Mr. Martin, though, has about 45 years of experience in corrections and worked as a uniformed officer and was formerly General Counsel to the Texas prison system.

‘Alarming’

Mary Lynne Werlwas, the director of the Prisoners’ Rights Project at The Legal Aid Society, said the report was further evidence that city jails foster a culture of violence, most of it perpetrated by staff.

 “The Seventh Report from the Nunez monitor should alarm us all,” she said in a statement. “Staff brutality in the New York City Department of Correction is more rampant than ever, despite a historic drop in the number of people incarcerated.”

She said “sham facility investigations of use of force” were the standard.

“Staff and supervisors are rarely disciplined even for gross abuse and profound correctional failures,” she continued. “The hard work of the many officers and civilians who seek to make the jails safer is undermined by the normalization of dysfunction and abuse.”

The report noted that although the DOC has trained and retrained staff since the decree went into effect, correctional staff are resistant to changes in the culture. While DOC leadership “has embraced the reform effort,” rank-and-file officers have not been persuaded of the efficacy of the effort, the report said.

'Needless Pain Infliction'

As a consequence, use of force has increased, reaching its highest level last December. The report also said that “needless and gratuitous infliction of pain,” some of which does result in “visible or identifiable injury,” is still a hallmark of correction practice. “Such action also contribute significantly to a destructive culture” and remains “largely unchecked,” the report said.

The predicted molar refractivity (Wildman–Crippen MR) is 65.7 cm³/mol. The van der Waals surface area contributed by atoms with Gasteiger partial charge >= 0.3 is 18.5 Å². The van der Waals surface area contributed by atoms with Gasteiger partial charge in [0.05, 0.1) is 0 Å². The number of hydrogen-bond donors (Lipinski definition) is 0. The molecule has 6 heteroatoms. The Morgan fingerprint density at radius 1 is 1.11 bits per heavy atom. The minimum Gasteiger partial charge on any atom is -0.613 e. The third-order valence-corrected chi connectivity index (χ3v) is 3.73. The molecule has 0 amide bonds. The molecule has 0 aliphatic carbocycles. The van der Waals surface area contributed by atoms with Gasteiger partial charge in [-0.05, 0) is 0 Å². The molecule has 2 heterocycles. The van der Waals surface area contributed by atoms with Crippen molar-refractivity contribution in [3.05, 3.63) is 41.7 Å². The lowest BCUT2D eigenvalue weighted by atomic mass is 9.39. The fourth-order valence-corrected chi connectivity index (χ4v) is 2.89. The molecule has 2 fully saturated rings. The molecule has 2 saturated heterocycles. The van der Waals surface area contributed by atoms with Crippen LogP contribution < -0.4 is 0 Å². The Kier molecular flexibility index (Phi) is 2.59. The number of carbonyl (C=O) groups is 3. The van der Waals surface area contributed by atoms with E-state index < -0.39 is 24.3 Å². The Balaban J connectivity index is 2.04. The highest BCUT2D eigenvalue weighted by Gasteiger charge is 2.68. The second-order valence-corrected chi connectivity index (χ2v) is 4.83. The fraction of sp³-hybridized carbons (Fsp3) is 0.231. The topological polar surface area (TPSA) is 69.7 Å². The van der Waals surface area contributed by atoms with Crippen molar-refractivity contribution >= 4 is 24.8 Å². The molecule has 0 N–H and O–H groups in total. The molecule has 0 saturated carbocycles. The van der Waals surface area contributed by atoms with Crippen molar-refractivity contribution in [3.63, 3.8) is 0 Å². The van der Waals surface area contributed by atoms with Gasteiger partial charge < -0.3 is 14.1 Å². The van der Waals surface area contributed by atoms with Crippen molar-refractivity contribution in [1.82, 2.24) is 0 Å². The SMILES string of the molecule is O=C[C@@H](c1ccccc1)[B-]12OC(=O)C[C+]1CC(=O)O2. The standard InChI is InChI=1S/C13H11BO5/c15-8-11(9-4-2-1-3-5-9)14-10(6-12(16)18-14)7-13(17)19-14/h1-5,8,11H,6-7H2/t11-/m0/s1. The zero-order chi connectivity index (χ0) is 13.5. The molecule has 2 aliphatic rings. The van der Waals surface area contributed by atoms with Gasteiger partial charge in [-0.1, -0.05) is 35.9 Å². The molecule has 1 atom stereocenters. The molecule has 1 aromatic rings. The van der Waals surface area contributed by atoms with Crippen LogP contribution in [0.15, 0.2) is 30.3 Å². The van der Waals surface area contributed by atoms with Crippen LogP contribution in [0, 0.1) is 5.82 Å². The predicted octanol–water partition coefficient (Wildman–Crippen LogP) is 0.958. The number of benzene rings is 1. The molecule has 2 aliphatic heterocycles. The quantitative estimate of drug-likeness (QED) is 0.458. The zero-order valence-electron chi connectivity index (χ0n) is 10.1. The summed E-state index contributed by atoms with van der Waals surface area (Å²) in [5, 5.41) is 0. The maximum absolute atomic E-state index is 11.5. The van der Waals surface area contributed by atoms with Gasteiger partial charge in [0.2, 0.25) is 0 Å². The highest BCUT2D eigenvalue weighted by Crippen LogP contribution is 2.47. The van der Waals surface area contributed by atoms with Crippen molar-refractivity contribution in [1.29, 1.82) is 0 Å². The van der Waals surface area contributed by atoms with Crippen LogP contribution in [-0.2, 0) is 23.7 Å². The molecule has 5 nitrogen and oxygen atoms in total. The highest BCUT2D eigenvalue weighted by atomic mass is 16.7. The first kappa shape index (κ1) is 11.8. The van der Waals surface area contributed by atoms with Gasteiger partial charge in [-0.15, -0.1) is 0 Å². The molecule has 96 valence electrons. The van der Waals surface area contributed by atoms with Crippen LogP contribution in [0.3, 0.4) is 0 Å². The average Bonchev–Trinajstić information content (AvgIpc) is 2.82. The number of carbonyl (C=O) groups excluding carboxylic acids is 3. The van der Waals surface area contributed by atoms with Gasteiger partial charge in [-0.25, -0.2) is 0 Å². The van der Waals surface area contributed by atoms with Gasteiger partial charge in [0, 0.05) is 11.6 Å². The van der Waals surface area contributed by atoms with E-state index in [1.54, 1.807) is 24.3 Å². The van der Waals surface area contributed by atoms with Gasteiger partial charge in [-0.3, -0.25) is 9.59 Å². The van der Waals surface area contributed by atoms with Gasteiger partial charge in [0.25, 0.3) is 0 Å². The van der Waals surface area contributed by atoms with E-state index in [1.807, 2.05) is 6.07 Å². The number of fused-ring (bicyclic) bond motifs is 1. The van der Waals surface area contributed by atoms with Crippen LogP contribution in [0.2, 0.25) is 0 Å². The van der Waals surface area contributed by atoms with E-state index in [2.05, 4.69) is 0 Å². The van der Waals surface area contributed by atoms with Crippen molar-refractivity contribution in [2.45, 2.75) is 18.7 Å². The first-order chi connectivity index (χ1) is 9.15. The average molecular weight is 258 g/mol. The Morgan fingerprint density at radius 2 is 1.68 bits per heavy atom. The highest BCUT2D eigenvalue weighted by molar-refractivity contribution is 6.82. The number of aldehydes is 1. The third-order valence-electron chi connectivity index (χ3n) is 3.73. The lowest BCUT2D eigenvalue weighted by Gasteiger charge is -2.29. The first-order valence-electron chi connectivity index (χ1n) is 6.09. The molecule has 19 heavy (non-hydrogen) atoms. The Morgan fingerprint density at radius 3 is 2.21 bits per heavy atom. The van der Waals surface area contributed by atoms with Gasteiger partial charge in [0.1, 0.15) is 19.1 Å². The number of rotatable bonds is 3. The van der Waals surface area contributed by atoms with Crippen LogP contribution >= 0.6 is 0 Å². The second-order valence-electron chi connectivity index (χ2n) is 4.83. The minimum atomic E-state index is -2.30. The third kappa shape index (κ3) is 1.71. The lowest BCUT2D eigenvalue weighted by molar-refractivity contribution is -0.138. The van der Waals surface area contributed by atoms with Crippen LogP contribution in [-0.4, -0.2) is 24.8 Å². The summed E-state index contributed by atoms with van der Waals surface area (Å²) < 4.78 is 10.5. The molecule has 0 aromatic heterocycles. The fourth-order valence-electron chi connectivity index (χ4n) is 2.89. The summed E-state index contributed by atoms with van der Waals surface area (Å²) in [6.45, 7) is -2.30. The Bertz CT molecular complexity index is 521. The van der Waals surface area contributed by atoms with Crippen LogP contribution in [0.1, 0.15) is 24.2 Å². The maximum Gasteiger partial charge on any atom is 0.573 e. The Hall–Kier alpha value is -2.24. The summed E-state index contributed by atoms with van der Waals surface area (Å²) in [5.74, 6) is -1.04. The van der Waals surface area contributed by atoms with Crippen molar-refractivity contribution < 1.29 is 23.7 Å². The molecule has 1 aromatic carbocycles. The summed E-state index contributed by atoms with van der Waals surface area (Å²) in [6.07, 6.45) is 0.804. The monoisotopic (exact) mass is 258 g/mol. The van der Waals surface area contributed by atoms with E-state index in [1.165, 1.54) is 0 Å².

And while misconduct charges against staff are being filed more regularly, the report said, the DOC’s assessments of misconduct and resulting discipline “is woefully inadequate.”

It said the DOC’s implementation of its Investigation Division’s preliminary reviews of use of force incidents has begun “to set a new tone about what is permissible.” It noted that nearly every incident is now captured on video and that reports are produced in a timely manner. Resulting data facilitates solutions and prevention “of the interrelated problems of violence and excessive and unnecessary uses of force,” the report noted.

“While these achievements remain fragmented” and have not yet brought about changes required by the consent decree, “they are important precursors to systemic reform,” the report said.

Earlier this year, a report by the city’s Board of Correction, which is charged with establishing conditions of confinement, found that DOC staff had “consistently” underreported serious injuries by as much as 80 percent when compared to data from the city’s correctional health-care system.